Ventanas Mexico

Resources for full- or part-time life in Mexico

Provides a blog promoting living in Mexico and promotes books on learning Spanish and how to rent in Mexico.

He's Going to Die (Se Va a Morir)!

 

Adventures in language-learning

You may think that since I wrote a book on Spanish tools and speak it well enough to have a few Mexican friends, my days are seamlessly spent moving from one conversation to another. Ja-ja (ha-ha).

Although my Skype language practice partners in Spain compliment me on my usage and vocabulary, huge swaths of conversation pass between my Mexican girlfriends and me where I don’t have a clue what they’re talking about.  

Mexicans, especially the women, talk fast. They emote. It’s a lot to take in at once - the words, the emotion, all while trying to determine what they need and expect from you. Throw translation into the mix and you’re in for an evening of adventure, all without even leaving your living room.

You can count on your Spanish to contribute at least one hilarious moment. Phone conversations provide great opportunities too.

Like the time I casually mentioned to a friend on the phone that I didn’t call her to cancel a proposed meeting between us and an expat friend whom I wanted her to meet because he had died. I followed this with profuse apologies for forgetting to tell her sooner, that it had just slipped my mind.

"My friend couldn't meet us...he died."

“Se murió!?” (“He died?!) asked my understandably horrified friend. Yes, I said. It was terrible. He had really swollen up in the hospital during the ordeal too, I elaborated.

The verb “morder” in Spanish is “to bite.” In my efforts to tell my friend that a bee had bitten Michael and that he’d had an allergic reaction (insects biting is “picar,” instead of “morder” in Spanish I would learn), the unanticipated “le mordió” sounded over the phone like “se murió."  And yeah, Estella (I probably stifled a yawn at this point), it was terrible and I should have mentioned it sooner, “So what are you up to tonight?”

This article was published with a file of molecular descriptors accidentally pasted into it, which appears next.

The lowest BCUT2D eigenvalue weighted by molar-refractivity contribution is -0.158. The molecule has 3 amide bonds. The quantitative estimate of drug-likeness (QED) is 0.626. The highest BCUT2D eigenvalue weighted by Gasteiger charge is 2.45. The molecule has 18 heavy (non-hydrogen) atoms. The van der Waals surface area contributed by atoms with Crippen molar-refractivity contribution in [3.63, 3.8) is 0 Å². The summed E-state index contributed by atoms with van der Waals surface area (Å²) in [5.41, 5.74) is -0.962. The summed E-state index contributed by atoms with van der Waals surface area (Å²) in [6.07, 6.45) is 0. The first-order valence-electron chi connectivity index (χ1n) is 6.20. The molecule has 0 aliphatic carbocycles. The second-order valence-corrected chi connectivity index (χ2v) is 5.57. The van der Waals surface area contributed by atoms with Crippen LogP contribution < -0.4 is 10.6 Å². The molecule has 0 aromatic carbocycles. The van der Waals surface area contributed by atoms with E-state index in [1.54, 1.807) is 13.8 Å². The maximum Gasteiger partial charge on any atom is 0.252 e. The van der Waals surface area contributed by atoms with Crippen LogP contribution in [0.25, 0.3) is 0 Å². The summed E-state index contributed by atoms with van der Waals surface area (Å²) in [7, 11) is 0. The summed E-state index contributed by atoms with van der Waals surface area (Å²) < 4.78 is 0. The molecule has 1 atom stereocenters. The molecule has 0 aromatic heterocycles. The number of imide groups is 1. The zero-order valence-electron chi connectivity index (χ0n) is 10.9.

The fact that my friends continue to accept the smiling yet slightly incredulous expression on my face that I've learned to convey anything from surprise to compassion when I truly don’t know what’s going on and still remain my friends endears yet amazes me. I am beginning to understand how men must feel all the time.

Mexican women, thank god, are talkers. I like talkers. You know where they stand. Their occasional stream-of-conscientiousness dialogues always reveal golden nuggets about them without the patient digging and delicate inquiry some people need to get them to open up. I've never had an awkward silence when talking to a Mexican woman.

Even single phrases in a conversation can be watershed moments in your learning the language. How to use a reflexive verb was pegged in my memory forever when I tried to throw a pesky cricket out my 12th story condo window. Estella rushed toward me waving her arms and exclaiming, “No! Se va a morir!”  

cricket.ventanas.mexico.jpg

"What did you say?"

In moments like these, as a language student I find myself pondering the sentence structure as much as the content.

Even as I held the singing insect up by its tiny legs before her protests, I was thinking, “But where did the “a” before “morir” come from? Does it always come after the present tense of “to go,” or does it have something to do with the verb “to die? When will I ever this this reflective verb thing right"... I’m sorry, Estella...what were you saying?

Seriously. I don’t know why they put up with it.

Related:  Reading as well as speaking can be unexpectedly titillating, as I learned when I read my first Mexican emails. 

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If you're learning Spanish, you'll hear the word "cajones" alot. Here is a very funny, yet erudite explanation all its uses.

Next up:  More Uber confessions.

Most recent:  Bourbon, egg-timers and cooking in Mexico.

Hola, I am a partner with Ventanas Mexico and author of "If Only I Had a Place," a complete guide to renting in Mexico for potential expats.

This guide will enable you to know the pitfalls and the cultural factors that affect the whole rental process, which is very different in Mexico. The book also has a listing of rental concierges representing the most popular expat areas.

My first book, the "Interactive Guide to Learning Spanish Free Online," a curation of the best free teaching tools on the web along with suggested lesson plans.  These are tools you are not likely to find on your own, that you can use to create a unique lesson of reading, speaking, writing and listening every day. 

 Check out the reviews on Amazon!